If we were to use an anology, I would use travel as one, because the changes in lifestyle and that of destinations are similar in experiences. Say a person grew up in, say, Edmonton. They were born and raised there and had never traveled anywhere further than 2 hours away. They’d shopped for groceries at the Safeway around the block for 20 years, and went to Stan’s Video Store for the latest rentals, until Blockbuster built a store right next door, causing Stan to go bankrupt and eventually losing his home to foreclosure. Then there was a person who was also born in Edmonton, but had snorkeled the Great Barrier Reefs of Sydney. They’d built houses in Africa, walked through the slums and shanty towns of Brazil. They’d made friends with this girl who was from Germany and this guy from Amsterdam and they shared amazing stories while traveling together. They’d camel-backed across the Saharan desert, silhouetted by the setting sun and stood at the base of the Victoria Falls in Zambia and felt the ancient mist wet them through to the soul.** Who would be a more interesting person? Who would you rather have dinner and share a drink with? To hear their stories and to vicariously live through them by the excitement in their eyes as they retell their tales. While it doesn’t take a $2000 plane ticket and plenty of vacation time to be interesting, it does take stories. It also takes experience to make interesting stories, whether your stories are about world travel or about the many lifestyle changes that you’ve gone through in your life.
I think the many faces that you have are dependent on your experiences that you’ve gone through as those many roles. The more changes you’ve gone through, the better you are in many different situations and the more socially adept you are. Being a chameleon when you were younger makes you a deeper adult and a stronger and more independent person as you’ve already gone through the soul-searching and trying to ‘figure out who you are’ stage and now, who you are, is the pick of your choice, the best of the experiences. You may have gone through the nerd stage onto experience the popular stage. Then onto the rebellion stage and perhaps even lived in the Emo world for a year. Who you are at the end is who you’ve chosen to be because you realize that while you’ve gone through many different experiences, this is the one that suits you the best and the lifestyle is one that you are happy to live in. If you’ve only ever experienced one type of lifestyle, how are you to know that this is the best? In life there are many choices, from flavors of ice cream (which I continue to refer back to because I’m a huge ice cream advocate) to the different colors of shirts that you could buy. You are constantly bombarded with choice and generally, once somebody has been presented with multitudes of choice and experienced them all, they return to the one that best pressed their happy button. The most stable person is one who’s gone through instability, who’s experienced the extremities of life and have now found a niche for themselves out of their wide gamut of lifestyles. These are the most interesting people I’ve had the pleasure of meeting.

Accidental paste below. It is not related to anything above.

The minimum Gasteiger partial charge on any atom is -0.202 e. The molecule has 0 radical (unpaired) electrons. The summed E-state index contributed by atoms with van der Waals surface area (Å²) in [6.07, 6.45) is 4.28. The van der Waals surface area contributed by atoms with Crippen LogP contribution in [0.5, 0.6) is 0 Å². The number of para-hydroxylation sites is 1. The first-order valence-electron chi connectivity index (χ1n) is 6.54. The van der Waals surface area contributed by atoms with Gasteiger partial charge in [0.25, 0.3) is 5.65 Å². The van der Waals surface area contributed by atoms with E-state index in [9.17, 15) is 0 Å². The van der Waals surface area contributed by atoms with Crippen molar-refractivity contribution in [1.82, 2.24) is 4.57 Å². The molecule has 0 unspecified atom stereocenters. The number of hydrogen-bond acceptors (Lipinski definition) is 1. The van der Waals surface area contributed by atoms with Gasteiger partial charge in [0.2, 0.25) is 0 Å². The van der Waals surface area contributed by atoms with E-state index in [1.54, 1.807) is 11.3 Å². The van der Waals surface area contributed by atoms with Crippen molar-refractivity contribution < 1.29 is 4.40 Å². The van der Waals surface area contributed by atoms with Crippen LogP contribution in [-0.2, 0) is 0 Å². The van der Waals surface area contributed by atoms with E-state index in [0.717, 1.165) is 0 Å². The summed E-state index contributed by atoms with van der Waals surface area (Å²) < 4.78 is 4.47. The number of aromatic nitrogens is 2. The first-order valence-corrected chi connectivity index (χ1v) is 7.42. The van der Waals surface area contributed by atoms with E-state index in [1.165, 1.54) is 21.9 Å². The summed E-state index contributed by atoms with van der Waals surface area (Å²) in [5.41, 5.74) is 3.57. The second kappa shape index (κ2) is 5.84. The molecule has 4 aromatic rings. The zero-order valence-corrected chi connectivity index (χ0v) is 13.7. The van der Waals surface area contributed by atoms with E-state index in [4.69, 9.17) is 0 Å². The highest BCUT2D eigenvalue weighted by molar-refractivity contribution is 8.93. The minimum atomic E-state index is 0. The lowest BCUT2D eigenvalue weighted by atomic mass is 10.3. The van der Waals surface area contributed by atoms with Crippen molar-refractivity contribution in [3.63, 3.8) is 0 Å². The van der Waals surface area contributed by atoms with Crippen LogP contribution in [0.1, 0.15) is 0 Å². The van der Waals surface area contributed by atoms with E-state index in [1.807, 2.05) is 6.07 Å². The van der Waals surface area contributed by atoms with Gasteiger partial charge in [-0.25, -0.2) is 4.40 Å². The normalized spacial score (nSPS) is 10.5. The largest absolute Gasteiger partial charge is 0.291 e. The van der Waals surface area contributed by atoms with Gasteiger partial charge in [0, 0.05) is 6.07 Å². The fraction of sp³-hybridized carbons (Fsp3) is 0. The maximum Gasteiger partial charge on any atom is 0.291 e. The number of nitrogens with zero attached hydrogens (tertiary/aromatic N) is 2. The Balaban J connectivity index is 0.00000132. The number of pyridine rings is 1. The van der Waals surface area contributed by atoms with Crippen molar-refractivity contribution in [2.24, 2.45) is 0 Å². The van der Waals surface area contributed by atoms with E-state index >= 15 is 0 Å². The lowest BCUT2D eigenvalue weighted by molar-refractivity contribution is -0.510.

This is not to say that once you’ve found your stability you won’t change anymore or acquire new ‘faces’. While I’ve experienced a lot in my first 3 decades of life, there are many more hats that I will be wearing in the future. What kind of boss will I be? Will I be a caring father or a strict one, or both? Will I be a good husband or a great one? Those are all experiences that still face me and you have many experiences that still face you. Don’t be scared of change and definitely don’t be scared to acquire new experiences. The more you have, the deeper of a person you will be and the more interesting of a life you will live. After all, you only have one, so make it as amazing as you can.
*Most Valuable Defenceman
** My sister has done all of these things and she is one of the most interesting people I know